Mercantilism was ultimately rejected by the liberal and British Adam Smith, who also refused to wade into monetary policy – believing that products, people and institutions constitute the foundations, on which general well-being can be built on peacefully, and under conditions of freedom and democracy.However, many economists believed that mercantilism, in some cases, is not erroneous.
The most important among them was J.M. Keynes, who incorporated some elements of mercantilism in his theory – stating that the money supply, the foreign trade balance and prime interest rates are very important for an economy (believes that where later used to set the grounds for modern monetarism).
Adam Smith rejected the sole focus on production mercantilists thought to be the key – believing that consumption is the only way to develop an economy. In contrast, Keynes considered both the production and the consumption as being equally important for economic growth – recognizing also, that...

Friday, December 28, 2012

The Advent of Berlin (Part 1 of 2)

The escalation of the war, the correlation of forces, neo-mercantilism, the zero-sum policy, the sustainability of public debt, Greece’s negotiation capabilities, and the currently available solutions for Greece

‘’In broad terms, the swift attack against a nation and the instantaneous prevalence, keeps the environment under control and paralyzes or overwhelms the opponent’s senses, affecting one’s ability to understand the facts. The purpose of the method «shock and awe», is to make the opponent completely unable to function – let alone resist’’.

‘’Mercantilism is a centralized, systematic economic policy, where government revenues are necessary for the maintenance of a costly state power, and the functioning of its expansionistic character. Its key elements are:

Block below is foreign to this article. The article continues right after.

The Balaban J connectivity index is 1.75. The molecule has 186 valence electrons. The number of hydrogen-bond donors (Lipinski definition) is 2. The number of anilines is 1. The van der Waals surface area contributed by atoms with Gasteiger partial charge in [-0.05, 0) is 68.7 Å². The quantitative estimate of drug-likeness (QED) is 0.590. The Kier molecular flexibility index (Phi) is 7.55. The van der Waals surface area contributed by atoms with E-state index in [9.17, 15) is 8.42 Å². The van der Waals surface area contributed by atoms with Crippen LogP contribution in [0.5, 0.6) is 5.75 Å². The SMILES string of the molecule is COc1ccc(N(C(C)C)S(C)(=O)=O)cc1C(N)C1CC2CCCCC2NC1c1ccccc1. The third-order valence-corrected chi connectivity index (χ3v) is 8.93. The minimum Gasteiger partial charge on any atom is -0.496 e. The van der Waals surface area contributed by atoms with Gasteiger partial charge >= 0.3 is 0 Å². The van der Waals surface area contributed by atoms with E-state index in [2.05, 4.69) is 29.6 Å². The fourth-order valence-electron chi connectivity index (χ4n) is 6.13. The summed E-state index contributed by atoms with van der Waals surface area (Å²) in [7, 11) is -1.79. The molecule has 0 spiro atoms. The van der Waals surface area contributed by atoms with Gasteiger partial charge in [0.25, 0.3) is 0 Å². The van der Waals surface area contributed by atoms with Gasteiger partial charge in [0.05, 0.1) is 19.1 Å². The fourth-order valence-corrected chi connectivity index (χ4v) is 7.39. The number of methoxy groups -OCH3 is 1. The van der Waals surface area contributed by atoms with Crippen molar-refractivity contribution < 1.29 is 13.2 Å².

Monday, November 26, 2012

EXCEPTIONAL REASONING


To vote on austerity measures equal to 11.5 Billion, while taking on bank debts of 49 Billion Euros is rather silly – although silence is what justifies the collective submission of a nation that was once proud.

“Exploding debt in 2012 at 340.6 Billion Euros, compared to an initial estimation of 316 Billion Euros; these numbers where revealed by the Greek Statistical Authority (ELSTAT) and the General Accounting Office to Eurostat, during the interim Excessive Deficit Procedure.
The same data show that the deficit for the year 2012 is expected to be around 13.4 Billion Euros, a target level that will most likely be achieved through heavy public spending cuts. Specifically, from a central government perspective, the deficit target is set at 11.4 Billion Euros.
GDP is also projected to decline to 194.7 Billion Euros, from approximately 232 Billion Euros (the GDP before the ΄΄invasion΄΄ of the IMF in Greece).
Furthermore, according to data of.....

Tuesday, November 06, 2012

Greece flirts with tyranny and Europe looks away

Greek democracy is in peril and much of the fault lies with the EU's hard stance

Nick Cohen

  • The Observer, 

  • When those madcap Scandinavian satirists awarded the Nobel peace prize to the European Union, they let everyone in on the joke by praising its commitment to "reconciliation, democracy and human rights". If the committee's 2012 citation were anything other than a spoof, you would have read denunciations of the rise of oppressive state power and neo-Nazism in Greece from concerned Euro commissioners long before now.

Tuesday, October 02, 2012

Austerity has never worked

It's not just about the current economic environment. History shows that slashing budgets always leads to recession.

Last week saw a string of bad economic news reports. The eurozone leaders seem unwilling or unable to change from their austerity policies, even as Greece and Spain fall apart and the core eurozone economies contract. Britain watches on as its economy is heading for the third consecutive quarter of contraction, with an unexpectedly sharp fall in manufacturing. Last week's jobs figures confirmed that the US recovery is stuttering. The largest developing economies that have so far provided some support for world demand levels – especially India and Brazil but even China – are slowing down too. Four years after the financial crisis began, many...